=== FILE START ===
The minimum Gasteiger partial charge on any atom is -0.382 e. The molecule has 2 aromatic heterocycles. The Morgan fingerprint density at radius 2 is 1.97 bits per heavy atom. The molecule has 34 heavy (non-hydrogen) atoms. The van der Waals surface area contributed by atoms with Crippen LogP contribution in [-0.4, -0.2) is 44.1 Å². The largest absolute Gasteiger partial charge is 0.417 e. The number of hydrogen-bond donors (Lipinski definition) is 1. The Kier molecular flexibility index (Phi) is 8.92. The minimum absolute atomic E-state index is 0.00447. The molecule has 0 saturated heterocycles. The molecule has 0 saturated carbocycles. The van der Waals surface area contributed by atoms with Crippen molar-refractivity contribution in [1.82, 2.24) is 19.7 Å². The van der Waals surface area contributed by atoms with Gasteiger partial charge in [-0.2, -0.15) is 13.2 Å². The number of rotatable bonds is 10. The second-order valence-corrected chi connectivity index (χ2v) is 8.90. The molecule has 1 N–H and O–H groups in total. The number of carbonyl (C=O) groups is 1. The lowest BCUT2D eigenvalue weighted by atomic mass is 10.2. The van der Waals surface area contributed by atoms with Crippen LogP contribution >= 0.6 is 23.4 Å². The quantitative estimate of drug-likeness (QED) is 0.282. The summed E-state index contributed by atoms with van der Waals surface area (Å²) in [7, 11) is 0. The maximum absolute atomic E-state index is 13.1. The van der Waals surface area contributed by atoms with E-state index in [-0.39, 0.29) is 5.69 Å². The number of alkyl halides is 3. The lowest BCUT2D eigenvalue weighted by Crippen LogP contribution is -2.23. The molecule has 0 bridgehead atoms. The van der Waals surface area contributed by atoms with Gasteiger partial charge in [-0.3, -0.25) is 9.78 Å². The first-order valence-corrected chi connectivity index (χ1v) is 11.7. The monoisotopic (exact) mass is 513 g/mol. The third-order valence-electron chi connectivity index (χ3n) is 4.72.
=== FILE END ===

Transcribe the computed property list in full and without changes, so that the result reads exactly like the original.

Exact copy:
The minimum Gasteiger partial charge on any atom is -0.382 e. The molecule has 2 aromatic heterocycles. The Morgan fingerprint density at radius 2 is 1.97 bits per heavy atom. The molecule has 34 heavy (non-hydrogen) atoms. The van der Waals surface area contributed by atoms with Crippen LogP contribution in [-0.4, -0.2) is 44.1 Å². The largest absolute Gasteiger partial charge is 0.417 e. The number of hydrogen-bond donors (Lipinski definition) is 1. The Kier molecular flexibility index (Phi) is 8.92. The minimum absolute atomic E-state index is 0.00447. The molecule has 0 saturated heterocycles. The molecule has 0 saturated carbocycles. The van der Waals surface area contributed by atoms with Crippen molar-refractivity contribution in [1.82, 2.24) is 19.7 Å². The van der Waals surface area contributed by atoms with Gasteiger partial charge in [-0.2, -0.15) is 13.2 Å². The number of rotatable bonds is 10. The second-order valence-corrected chi connectivity index (χ2v) is 8.90. The molecule has 1 N–H and O–H groups in total. The number of carbonyl (C=O) groups is 1. The lowest BCUT2D eigenvalue weighted by atomic mass is 10.2. The van der Waals surface area contributed by atoms with Crippen LogP contribution >= 0.6 is 23.4 Å². The quantitative estimate of drug-likeness (QED) is 0.282. The summed E-state index contributed by atoms with van der Waals surface area (Å²) in [7, 11) is 0. The maximum absolute atomic E-state index is 13.1. The van der Waals surface area contributed by atoms with E-state index in [-0.39, 0.29) is 5.69 Å². The number of alkyl halides is 3. The lowest BCUT2D eigenvalue weighted by Crippen LogP contribution is -2.23. The molecule has 0 bridgehead atoms. The van der Waals surface area contributed by atoms with Gasteiger partial charge in [-0.3, -0.25) is 9.78 Å². The first-order valence-corrected chi connectivity index (χ1v) is 11.7. The monoisotopic (exact) mass is 513 g/mol. The third-order valence-electron chi connectivity index (χ3n) is 4.72.